The only lost soul you can save is your own
Friday, July 26, 2013
If you were looking for a happy cheerful Friday kind of blog, well, these aren't the words you're looking for. Move along.
Last night, my husband went fishing and I was working out in my garage. I had the garage door open because my machinery runs hot and the fumes can be pretty nasty. It was not a bad night here in Texas, especially for late July. I think it was 93 degrees, which is downright frosty here in Dallas this time of year. There was a cool breeze blowing, and I was in a good work groove, which was nice because I am way behind schedule in everything. Yep. It was a peaceful evening.
That's usually when the trouble starts.
This particular time, I heard someone call to me. I looked up from my work and saw this woman standing at the foot of my driveway saying she needed help. She wasn't wearing any shoes, and she was smoking a cigarette. Y'all, I'm sorry, but I've seen enough to know that when someone walks down your back alley claiming to need help, something's not right. I asked her what was wrong and she started coming up to the garage and babbling something about a car accident and somebody stole her credit cards and she didn't have a driver's licence. She seemed pretty shaky, so my first thought was that she had a head injury, but in the back of my mind that little voice that keeps me out of trouble was saying "something ain't right. Don't help her. Don't take her in the house."
She kept on babbling about this accident and kept trying to nudge her way in to my back door. Had it been a man, I would have grabbed my steel mallet and beaten him. No question. However, this was a 4'11" very confused woman who may have weighed 100 pounds soaking wet. So I managed to keep her at my garage door and I called 911. She was pretty agitated by this time and just really talking out of her head. The dispatcher told me to give the phone to her and the dispatcher talked to her for a little bit, and then I got the phone back. The dispatcher told me to try and keep her there until the police arrived. So I did.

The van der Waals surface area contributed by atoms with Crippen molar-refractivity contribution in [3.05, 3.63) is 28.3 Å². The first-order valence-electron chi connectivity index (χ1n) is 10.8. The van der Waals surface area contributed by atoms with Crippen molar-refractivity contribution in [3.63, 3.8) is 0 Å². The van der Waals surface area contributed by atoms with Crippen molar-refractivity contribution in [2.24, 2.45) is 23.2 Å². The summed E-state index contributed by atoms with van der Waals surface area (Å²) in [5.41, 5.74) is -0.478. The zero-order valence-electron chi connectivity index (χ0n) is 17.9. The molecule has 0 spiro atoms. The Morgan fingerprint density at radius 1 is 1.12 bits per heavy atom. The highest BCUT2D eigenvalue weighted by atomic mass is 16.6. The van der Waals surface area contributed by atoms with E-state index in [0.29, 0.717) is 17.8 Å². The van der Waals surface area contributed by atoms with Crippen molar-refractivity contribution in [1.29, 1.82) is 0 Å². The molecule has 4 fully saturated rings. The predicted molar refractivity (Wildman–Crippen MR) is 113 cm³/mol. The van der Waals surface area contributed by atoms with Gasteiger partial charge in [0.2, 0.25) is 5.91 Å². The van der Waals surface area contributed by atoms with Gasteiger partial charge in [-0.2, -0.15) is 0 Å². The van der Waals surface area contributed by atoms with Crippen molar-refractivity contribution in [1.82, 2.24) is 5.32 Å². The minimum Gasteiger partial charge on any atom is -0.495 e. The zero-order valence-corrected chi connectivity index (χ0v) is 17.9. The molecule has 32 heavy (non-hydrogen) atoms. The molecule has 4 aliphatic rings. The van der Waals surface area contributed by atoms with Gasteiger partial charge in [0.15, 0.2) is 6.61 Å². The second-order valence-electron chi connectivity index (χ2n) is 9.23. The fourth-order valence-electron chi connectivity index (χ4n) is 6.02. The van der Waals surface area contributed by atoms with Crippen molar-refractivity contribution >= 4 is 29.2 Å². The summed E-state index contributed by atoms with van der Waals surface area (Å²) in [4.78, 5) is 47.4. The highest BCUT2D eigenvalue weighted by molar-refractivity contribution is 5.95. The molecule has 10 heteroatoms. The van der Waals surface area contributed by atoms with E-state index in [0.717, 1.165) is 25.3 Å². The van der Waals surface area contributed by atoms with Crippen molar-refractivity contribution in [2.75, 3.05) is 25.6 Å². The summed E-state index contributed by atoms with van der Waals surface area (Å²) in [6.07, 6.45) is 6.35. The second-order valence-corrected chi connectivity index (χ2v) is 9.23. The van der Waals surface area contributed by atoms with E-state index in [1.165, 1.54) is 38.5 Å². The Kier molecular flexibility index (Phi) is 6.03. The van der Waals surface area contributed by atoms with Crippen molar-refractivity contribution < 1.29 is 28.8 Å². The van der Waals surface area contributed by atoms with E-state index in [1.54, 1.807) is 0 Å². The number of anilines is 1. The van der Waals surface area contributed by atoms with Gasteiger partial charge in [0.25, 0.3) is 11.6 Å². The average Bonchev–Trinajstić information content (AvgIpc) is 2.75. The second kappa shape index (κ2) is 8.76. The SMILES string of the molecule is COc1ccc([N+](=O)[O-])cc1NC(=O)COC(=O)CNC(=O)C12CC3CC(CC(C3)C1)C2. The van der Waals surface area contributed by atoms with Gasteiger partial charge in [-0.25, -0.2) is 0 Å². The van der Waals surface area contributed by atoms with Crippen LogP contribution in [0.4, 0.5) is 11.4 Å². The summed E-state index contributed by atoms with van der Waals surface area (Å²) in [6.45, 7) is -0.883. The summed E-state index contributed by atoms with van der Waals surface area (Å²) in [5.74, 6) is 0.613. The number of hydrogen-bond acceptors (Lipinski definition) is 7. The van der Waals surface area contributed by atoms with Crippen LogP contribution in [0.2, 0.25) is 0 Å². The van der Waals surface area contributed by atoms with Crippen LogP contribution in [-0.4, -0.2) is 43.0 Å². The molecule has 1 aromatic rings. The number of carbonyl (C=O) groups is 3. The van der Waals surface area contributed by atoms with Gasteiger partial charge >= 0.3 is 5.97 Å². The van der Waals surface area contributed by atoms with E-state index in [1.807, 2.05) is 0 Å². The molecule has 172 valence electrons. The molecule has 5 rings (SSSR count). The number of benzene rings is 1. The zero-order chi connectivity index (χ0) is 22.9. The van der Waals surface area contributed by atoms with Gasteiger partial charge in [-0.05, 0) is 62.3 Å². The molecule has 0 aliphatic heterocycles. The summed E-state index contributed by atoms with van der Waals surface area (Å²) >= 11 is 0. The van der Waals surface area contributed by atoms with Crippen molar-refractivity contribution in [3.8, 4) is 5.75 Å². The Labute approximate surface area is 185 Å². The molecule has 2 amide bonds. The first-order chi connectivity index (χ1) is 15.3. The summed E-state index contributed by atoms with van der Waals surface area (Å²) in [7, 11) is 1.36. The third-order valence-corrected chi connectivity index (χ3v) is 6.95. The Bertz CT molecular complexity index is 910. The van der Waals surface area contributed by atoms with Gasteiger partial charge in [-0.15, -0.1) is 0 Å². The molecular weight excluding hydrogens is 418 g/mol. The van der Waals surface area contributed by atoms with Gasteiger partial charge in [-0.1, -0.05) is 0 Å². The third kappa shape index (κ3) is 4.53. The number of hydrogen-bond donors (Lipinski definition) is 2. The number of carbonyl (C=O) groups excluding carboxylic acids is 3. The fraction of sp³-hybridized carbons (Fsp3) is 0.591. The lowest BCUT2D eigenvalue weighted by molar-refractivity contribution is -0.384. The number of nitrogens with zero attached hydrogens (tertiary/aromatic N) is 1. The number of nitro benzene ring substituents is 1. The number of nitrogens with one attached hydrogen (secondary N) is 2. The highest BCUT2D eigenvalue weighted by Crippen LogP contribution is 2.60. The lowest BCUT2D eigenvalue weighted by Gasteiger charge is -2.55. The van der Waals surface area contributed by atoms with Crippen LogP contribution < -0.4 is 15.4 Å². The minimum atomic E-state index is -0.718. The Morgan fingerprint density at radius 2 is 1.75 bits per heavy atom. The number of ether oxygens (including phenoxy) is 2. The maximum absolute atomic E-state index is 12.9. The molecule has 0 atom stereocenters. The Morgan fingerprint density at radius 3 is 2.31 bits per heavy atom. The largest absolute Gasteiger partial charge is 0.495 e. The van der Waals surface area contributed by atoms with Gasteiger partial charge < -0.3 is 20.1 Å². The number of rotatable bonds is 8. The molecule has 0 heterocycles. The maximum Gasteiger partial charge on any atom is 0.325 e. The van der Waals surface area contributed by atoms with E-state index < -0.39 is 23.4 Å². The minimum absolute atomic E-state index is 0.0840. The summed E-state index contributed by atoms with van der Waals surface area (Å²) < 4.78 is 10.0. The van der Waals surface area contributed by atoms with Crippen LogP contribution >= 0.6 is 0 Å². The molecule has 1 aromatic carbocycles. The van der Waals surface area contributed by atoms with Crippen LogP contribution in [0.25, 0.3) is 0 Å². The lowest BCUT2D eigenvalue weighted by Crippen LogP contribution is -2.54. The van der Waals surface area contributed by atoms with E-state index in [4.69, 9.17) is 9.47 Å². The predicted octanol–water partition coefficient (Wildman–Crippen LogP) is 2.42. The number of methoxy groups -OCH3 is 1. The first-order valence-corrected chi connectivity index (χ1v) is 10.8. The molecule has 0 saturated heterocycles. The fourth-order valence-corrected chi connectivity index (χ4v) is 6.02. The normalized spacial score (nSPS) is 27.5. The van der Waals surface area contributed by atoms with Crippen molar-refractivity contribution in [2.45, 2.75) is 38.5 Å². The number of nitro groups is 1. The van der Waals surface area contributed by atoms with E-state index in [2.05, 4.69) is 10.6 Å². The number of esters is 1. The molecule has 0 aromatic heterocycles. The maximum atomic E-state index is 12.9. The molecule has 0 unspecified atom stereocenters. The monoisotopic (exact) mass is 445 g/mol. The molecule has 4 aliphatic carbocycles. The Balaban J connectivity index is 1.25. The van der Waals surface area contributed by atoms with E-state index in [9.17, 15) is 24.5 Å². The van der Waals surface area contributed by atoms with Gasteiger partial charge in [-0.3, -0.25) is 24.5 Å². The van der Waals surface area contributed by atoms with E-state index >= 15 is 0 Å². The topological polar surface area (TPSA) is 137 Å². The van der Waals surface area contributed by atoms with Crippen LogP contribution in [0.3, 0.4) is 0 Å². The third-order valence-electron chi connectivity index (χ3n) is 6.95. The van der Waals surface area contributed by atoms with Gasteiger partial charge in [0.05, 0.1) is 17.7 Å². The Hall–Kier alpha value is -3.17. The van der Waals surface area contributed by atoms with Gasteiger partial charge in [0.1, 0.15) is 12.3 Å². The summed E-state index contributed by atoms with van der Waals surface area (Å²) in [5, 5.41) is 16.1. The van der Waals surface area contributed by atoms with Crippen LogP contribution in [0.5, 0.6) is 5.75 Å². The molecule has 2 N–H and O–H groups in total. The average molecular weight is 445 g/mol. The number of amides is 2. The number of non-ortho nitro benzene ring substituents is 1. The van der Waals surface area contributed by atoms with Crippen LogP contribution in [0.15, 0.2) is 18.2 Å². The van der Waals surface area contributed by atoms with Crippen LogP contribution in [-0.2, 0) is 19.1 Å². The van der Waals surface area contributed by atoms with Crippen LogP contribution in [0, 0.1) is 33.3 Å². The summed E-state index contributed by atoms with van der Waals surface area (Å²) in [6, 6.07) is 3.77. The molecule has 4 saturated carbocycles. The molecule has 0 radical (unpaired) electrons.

She reeked of alcohol, and she was shaking and she kept clinging to me, and part of me wanted to sit her down and get her a glass of water and tell her the error of her ways, but the look in her eyes told me that she wouldn't hear me. I'm sure she's heard those words before, but she was so far gone, she couldn't listen to them and didn't want to. So I managed to keep her from wandering off, and eventually the police arrived. They gave her a lengthy field sobriety test which she couldn't even manage to take, let alone pass. They eventually arrested her and put her in handcuffs and took her away. One of the officers gave me a police report to fill out. There were police cars all over the neighborhood, because apparently she had hit two cars before her car stopped working, and that's when she wandered off down our back alley.
All this would have been pretty funny, this being on an unfilmed episode of "Cops", except that I felt bad for the woman. She was so deep in drink (and probably pills) that she wasn't herself anymore. I've been around high-functioning alcoholics and other addicts all my life, but I've never seen someone that far gone, and it made me really sad. I wished that there was something I could do for her, but you know what? The only person who could save her was herself.
I had these feelings of helplessness and guilt when I found out my sister was doing drugs and drinking her weight in whiskey before she even got into high school. I thought somehow it was my fault, that I was a bad big sister. The thing that helped me get past that was the realization that everyone makes a choice, and you can't make choices for other people. You can only make choices for yourself. I hope that woman makes a choice to live again some day, because I don't think what she's doing now is living, and I fear for her safety and everyone else's.
And that's really all I have to say about that.